The state of the climate in 2022

It’s time to pay attention. It’s time for all of us, from top dogs down through the ranks to the rest of us, to lift our eyes from what we’re doing and take a look at the real world. Because whatever we were doing, this is more consequential.

The Intergovernmental Panel on Climate Change reads the tealeaves and at intervals reveals our prospects. Another UN agency, the World Meteorological Organisation, reports annually on what has already happened. The news always seems bad in these State of the Climate reports, but what really catches the eye in the 2022 report is the rising rate of change. Here’s a snapshot.

First, the root cause, greenhouse emissions. Whatever leaders might want us to think, the plain fact is that concentrations of all the main greenhouse gases – carbon dioxide, methane and nitrous oxide – are continuing to rise steadily, or in the case of methane very quickly.

Heating of oceans, which absorb around 90 per cent of Earth’s greenhouse energy, reached a new record high in 2022, and record-breaking heatwaves in China and Europe caused many thousands of excess deaths, including over 15,000 across five European countries.

The following should make all coastal dwellers sit up and take notice. The rate at which global mean sea level is rising has doubled since the 1990s, when it averaged 2.27 mm a year. It’s now over 4.6 mm a year. Lag-times between rising emissions, rising temperatures, melting ice and rising sea level indicate an accelerating rate of sea level rise for decades, even centuries.

The future of global sea level will be determined by the fate of the world’s two great ice sheets, on Antarctica and Greenland, which have been steadily losing mass for at least 80 years. In Antarctica, exceptionally high snowfalls (a result of higher air temperatures) caused an unusual increase in ice mass in 2022, but melting continued apace in Greenland which had record high summer temperatures including the ice sheet’s first recorded September rain.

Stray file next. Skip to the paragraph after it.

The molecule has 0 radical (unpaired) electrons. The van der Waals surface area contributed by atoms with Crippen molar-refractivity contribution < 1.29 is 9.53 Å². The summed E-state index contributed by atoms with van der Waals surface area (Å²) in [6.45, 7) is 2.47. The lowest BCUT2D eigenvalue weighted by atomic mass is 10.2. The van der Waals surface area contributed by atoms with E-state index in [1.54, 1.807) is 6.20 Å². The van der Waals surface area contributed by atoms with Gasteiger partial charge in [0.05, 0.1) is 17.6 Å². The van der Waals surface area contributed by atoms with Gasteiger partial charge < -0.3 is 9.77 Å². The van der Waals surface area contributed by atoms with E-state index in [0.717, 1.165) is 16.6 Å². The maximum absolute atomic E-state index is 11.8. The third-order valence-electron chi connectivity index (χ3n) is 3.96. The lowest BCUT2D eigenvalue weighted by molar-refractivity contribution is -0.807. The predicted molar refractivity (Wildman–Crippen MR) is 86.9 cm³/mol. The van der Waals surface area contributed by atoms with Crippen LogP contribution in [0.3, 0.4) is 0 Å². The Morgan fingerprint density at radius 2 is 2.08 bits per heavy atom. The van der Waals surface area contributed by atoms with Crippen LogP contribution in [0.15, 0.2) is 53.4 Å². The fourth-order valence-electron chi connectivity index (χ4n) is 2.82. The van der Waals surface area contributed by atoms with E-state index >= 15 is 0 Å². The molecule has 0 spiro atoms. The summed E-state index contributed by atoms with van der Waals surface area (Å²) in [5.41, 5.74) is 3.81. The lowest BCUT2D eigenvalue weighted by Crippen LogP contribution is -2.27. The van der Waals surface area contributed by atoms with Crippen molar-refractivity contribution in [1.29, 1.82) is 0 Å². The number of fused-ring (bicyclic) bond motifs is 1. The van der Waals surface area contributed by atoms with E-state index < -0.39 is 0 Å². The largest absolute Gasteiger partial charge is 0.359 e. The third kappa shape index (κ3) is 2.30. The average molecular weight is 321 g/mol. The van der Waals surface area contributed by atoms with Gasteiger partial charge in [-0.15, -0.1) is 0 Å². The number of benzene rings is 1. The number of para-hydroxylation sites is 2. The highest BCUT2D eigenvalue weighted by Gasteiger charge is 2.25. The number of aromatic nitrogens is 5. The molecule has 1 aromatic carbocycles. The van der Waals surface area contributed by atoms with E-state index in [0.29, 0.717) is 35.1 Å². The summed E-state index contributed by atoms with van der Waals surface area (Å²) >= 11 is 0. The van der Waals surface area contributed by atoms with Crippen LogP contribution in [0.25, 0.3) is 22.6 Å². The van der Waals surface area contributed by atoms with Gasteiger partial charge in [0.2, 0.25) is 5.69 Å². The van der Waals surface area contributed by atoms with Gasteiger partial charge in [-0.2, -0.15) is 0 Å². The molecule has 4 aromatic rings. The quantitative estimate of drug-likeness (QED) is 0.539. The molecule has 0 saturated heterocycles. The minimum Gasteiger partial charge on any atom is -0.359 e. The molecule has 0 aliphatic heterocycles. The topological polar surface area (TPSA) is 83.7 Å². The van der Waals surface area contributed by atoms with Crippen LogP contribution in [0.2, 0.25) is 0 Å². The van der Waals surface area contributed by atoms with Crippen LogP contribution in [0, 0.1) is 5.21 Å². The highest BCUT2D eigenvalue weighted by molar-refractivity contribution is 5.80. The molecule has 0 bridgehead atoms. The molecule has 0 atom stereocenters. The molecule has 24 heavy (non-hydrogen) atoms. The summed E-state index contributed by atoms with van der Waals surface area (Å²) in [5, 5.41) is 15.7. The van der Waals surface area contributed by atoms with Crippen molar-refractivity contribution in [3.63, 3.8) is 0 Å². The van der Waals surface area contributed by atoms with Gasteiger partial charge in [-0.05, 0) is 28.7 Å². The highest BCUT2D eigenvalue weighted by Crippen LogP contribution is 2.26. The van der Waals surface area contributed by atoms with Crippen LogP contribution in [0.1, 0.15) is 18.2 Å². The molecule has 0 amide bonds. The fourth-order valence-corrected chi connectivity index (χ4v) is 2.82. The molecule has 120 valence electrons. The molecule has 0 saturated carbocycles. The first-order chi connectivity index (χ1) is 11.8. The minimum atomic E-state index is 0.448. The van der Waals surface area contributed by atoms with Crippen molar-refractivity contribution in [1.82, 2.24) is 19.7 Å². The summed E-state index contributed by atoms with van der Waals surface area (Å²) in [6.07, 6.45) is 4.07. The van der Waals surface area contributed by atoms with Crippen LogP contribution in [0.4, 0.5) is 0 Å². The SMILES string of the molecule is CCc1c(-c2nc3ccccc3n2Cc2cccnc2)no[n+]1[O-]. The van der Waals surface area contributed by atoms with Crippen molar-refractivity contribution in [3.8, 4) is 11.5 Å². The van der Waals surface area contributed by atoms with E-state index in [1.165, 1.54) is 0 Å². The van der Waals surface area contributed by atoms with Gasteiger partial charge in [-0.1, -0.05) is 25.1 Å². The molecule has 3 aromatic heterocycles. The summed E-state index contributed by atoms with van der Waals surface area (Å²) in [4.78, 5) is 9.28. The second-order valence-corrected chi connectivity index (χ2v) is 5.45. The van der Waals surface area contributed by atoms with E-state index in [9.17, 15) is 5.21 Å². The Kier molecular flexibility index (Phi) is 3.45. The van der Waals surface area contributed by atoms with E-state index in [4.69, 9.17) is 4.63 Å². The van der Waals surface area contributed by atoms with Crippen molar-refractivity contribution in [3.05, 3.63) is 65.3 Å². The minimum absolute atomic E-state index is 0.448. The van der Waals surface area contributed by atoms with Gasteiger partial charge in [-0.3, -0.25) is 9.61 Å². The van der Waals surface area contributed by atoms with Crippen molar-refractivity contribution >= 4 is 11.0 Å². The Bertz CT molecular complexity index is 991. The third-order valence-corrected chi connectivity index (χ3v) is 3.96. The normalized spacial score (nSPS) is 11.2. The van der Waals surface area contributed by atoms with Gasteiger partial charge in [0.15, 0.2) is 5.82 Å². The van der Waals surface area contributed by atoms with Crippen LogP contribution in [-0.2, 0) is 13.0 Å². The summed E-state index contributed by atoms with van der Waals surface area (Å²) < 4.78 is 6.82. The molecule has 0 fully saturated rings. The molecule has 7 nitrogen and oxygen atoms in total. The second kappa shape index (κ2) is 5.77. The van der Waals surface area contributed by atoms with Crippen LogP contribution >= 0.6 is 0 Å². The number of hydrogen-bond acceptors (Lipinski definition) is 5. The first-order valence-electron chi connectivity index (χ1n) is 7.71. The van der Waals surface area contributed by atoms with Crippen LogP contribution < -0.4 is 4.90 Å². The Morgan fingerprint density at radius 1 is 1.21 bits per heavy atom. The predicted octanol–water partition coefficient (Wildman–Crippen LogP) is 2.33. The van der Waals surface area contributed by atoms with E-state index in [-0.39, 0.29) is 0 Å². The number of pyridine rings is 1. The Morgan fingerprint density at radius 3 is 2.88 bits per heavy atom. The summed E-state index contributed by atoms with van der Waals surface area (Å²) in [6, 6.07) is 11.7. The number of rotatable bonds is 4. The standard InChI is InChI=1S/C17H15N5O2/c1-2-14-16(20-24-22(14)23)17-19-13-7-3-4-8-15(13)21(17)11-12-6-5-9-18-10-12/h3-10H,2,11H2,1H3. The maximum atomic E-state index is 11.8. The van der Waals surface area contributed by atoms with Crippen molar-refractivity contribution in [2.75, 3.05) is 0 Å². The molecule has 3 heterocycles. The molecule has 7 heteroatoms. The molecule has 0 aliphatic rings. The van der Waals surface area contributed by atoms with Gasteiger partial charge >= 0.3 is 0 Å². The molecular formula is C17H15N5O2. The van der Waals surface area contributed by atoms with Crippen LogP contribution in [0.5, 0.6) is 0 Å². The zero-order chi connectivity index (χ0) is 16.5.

Melting mountain glaciers are important not so much for sea level but because they’re a significant water source for major river systems serving much of North and South America, Europe and Asia. Losing Himalayan glaciers would be a devastating blow for the most heavily populated countries on Earth.

Glacier melt in 2022, a normally cooler La Nina year, was the second highest globally since records began in 1950. Six of the ten biggest melt years have been since 2015. Melting in the Swiss alps broke all records by a wide margin, far beyond the range of historical variability, with average ice thickness dropping by three to four metres.

As if this isn’t enough there’s the problem of water, or its absence. Record-breaking rain led to monstrous floods in Pakistan that disrupted the lives of 33 million people, displaced almost 8 million and killed at least 1700. At the other end of the water spectrum, East Africa has been in serious drought for five consecutive years, leaving an estimated 37 million people facing acute food insecurity and inevitable social ills.

Last year’s extreme drought (East Africa, western US) and extreme flooding (Pakistan, NSW Northern Rivers and other places too numerous to mention) are both a result of a warmer atmosphere being able to take up more moisture – seven per cent for each degree of warming. 

On every continent and across the global ocean, climate change is already leaving its mark. All of the events and developments tracked in WMO’s 2022 report happened with warming of just 1.15C since the industrial era started about 250 years ago. Nearly all that warming has happened since 1950, and half of it since 2000.

Despite 2022 being a “cooler” La Niña year, it was still the fifth warmest on record. The warmest eight years in 173 years of instrument records are the eight most recent, 2015 to 2022. 

The IPCC expects the world to reach 1.5C of warming this decade or early in the 2030s. At the current emissions rate we will reach 2C well before 2050, the universal “net-zero” target year. And this is the point: if warming of just 1.15 C produced the results we saw in 2022 (not to mention preceding years), what might we expect from a 2C temperature rise? 

Every level of government in Australia from national down to local, along with every corporation, community and citizen, should be alarmed enough at the WMO report to set aside the net-zero marketing hype – because that’s what it is – and apply a laser-like focus to simply ending our use of fossil fuels.

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